scrutiny and analysis, and it is thisintimate personal dimensionthat infuses his strange and anar-chic creations with a rigoroushonesty and truth.
When Anthropology, an American craft chain store with 100 outletsthroughout the U.S.A., placed an order for over R100,000 with ceramic artist, John Bauer,Lloyd Pollock decided to investigate.
Photos by Leah Walker 
Pro Helvetia Cape Town is inviting applications from professionalartists in all disciplines for grants to support local art projectsinvolving regional exchange within the SADC countries.Application deadline for funding for new projects is on1 March 2008.
Download applications forms and check criteria: www.prohelvetia.org.za
Lloyd Pollock
John Bauer demonstrates his fantastical and functional ying bowls
SA Art Times2006-2007 
The best SA visualart reading materialfor 2008
limted edition of 20 copiesbeautifully bound and trimmedCall 021 424 7733R 599,- includes postageThe complete 22 issues
South African Art Times. February 2008 Page 3
Irma Stern (1894-1966)THE SWAHILI WOMANsigned and dated 1945
65 by 56cm
R2 000 000 - 3 000 000
Auction of Decorativeand Fine Arts
Friday 15 February 10am to 5pmSaturday 16 February 10am to 5pmSunday 17 February 10am to 5pm
Old Mutual Conference & Exhibition Centre,KirstenboschNational Botanical Gardens,Rhodes Drive,Newlands,Cape Town
Enquiries and Catalogues
Cape Town office:021 794 6461
 At the Saleroom,KirstenboschFrom Friday 15February
Tel:021 761 3666Fax:021 761 3039e-mail:ct@swelco.co.zaCatalogues can be viewed on www.swelco.co.za
Tuesday 19 February 2008at 10am and 7pmWednesday 20 February 2008at 10am
Property of various owners including Estates LateVicomtesse d’Orthez (Moira Lister) and Dr GMWhiting
February Art Events Guide
A sizzling Friday afternoon nds
me sitting on Beezy Bailey’s patioat his home on Kloof Nek, sippingiced litchi juice and making smallalk as we look out at the city bowlar below.Beezy and his black female alter ego, Joyce Ntobe, are preparingor their upcoming exhibition at theEverard Read Gallery in Joburgrom 14 – 29 February. Joyce ismaking a comeback after 12 yearsreportedly occupied by a nunneryand AIDS orphans. The former domestic worker made headlinesin 1992 when some of her workswere bought by the NationalGallery after entering them in theprestigious Triennale competition.Beezy also entered, but his workswere not chosen. The art worldwas scandalised when he revealedJoyce’s true identity in a political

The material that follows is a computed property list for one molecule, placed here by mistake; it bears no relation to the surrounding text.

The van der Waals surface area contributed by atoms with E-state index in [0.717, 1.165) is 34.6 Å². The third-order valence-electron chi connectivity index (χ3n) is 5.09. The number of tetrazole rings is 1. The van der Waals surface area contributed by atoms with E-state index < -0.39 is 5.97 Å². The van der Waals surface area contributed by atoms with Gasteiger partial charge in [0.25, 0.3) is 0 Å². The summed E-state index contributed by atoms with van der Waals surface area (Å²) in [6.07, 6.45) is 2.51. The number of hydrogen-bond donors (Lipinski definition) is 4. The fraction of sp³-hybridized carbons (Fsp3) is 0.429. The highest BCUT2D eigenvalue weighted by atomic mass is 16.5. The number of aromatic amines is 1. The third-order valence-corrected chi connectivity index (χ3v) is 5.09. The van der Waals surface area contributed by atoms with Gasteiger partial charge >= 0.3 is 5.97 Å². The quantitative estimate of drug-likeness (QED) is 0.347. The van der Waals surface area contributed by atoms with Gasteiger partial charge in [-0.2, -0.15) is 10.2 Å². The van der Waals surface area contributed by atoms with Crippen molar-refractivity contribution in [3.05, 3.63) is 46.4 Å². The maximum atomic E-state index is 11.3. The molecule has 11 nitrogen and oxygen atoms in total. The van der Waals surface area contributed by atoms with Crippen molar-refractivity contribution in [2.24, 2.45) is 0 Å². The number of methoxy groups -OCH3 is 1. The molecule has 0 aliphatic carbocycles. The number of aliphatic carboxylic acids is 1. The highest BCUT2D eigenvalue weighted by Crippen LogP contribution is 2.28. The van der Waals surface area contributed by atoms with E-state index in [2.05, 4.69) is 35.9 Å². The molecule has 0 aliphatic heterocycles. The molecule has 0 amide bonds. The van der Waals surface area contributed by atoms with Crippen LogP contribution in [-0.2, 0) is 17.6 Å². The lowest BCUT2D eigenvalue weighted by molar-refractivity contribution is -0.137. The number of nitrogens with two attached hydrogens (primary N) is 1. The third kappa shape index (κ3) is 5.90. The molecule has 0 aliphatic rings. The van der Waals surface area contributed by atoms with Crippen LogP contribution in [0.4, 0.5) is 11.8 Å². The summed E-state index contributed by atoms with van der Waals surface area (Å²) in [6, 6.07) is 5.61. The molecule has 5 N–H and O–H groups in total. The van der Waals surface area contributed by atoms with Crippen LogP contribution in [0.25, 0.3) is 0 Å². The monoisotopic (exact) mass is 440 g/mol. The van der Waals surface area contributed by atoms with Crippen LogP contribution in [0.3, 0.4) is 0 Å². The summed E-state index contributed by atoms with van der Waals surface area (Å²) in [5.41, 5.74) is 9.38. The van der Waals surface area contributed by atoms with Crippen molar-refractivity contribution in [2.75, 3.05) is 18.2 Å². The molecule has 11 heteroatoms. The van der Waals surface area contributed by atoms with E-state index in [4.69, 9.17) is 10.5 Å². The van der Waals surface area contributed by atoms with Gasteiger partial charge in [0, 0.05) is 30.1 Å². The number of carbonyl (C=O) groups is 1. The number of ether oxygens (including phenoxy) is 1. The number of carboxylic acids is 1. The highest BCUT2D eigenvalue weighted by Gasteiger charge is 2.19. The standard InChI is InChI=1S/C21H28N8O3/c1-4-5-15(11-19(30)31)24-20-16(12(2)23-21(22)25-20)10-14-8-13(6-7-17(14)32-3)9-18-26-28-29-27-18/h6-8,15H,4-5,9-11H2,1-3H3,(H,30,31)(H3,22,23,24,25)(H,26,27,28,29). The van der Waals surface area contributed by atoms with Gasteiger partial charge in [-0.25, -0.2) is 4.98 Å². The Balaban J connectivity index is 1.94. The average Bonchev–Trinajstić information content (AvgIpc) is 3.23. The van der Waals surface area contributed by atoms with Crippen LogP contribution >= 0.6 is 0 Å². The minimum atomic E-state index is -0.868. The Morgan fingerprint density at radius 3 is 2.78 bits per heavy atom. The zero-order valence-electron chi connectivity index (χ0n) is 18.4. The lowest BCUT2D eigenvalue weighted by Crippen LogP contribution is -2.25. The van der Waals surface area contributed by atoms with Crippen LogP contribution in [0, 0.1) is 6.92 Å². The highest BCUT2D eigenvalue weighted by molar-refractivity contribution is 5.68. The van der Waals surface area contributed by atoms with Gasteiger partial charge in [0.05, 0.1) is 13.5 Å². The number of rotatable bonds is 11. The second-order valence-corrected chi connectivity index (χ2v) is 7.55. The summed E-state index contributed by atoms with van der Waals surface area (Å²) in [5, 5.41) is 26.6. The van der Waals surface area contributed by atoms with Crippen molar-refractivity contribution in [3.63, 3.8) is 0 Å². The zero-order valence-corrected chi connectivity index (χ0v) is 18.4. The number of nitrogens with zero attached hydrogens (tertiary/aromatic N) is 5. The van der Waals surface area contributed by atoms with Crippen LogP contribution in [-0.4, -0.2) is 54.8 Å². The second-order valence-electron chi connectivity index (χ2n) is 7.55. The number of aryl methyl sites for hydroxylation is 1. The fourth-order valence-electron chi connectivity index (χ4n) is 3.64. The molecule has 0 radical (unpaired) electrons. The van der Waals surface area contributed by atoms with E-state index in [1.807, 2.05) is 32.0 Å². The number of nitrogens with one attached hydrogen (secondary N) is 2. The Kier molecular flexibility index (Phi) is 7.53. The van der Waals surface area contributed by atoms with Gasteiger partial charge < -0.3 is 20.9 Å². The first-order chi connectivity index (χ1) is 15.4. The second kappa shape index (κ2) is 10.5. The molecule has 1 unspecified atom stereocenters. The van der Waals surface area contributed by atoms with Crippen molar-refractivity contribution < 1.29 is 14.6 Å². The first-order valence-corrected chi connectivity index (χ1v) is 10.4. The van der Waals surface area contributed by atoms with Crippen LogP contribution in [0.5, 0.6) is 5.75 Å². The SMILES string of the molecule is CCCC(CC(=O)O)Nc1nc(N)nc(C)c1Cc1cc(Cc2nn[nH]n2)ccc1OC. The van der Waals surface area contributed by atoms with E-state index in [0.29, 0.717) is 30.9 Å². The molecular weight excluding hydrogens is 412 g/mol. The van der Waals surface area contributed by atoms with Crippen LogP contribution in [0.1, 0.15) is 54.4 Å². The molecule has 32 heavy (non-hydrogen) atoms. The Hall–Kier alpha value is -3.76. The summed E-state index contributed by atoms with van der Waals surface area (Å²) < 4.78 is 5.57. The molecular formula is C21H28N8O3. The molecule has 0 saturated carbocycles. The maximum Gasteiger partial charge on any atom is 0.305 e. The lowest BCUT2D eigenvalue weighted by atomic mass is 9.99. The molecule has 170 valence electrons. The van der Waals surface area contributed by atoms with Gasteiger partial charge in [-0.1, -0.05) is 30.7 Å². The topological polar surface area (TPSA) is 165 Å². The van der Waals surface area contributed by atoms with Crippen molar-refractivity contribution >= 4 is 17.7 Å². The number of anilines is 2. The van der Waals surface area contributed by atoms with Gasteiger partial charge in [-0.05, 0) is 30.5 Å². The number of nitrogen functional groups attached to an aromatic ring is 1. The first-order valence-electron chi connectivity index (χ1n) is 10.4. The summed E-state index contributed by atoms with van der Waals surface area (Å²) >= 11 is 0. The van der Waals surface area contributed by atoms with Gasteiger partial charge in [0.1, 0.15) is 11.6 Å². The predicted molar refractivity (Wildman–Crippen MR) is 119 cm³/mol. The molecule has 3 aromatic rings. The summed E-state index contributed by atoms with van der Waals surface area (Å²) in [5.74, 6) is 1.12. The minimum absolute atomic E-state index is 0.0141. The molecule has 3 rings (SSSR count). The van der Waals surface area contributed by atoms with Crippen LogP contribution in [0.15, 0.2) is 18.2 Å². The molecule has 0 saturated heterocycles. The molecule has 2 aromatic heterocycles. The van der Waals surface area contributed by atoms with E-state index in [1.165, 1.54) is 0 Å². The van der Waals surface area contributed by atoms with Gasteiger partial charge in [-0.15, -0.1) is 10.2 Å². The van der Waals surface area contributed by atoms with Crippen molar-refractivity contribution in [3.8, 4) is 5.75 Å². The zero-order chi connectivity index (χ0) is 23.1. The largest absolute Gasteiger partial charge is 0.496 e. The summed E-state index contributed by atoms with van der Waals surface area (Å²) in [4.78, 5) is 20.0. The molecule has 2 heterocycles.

statement on afrmative action.
“Being Blown Backwards into theFuture” will showcase the workBeezy has done since his “FallenAngels and Other Dreams” exhibi-ion in February last year. Theartworks explore issues relatingo the demise of the white South African male and are focusedaround a central theme of fallenangels. Joyce’s works, whichcontrast strikingly with Beezy’s instyle and subject matter, deal withthe issue of inequality in South Africa, exposing the contradictions,paradoxes and ironies that makethe country what it is.Beezy shows me some of the ex-hibition pieces in his studio, whichis a light and wooden affair at thebottom of his garden, justpast the chocolate mint bushes hepersuades me to taste. Romulusand Remus are rendered in bronzeand suckle the wolf in an Africantake on Roman legend. Romulusgrows up to be the abandonedwhite colonialist and kills Remus,the modern African abandoned byhis traditional culture.Joyce’s works seem to have beencreated by a different artist entirely,and Beezy nods agreement whenI tell him that it looks like he’s stor-ing someone else’s work inhis studio. He laughs and tells methat Joyce frees him from himself,allowing him to create art thatBeezy wouldn’t dare attempt. Her new paintings are richly colouredoil depictions of townships after a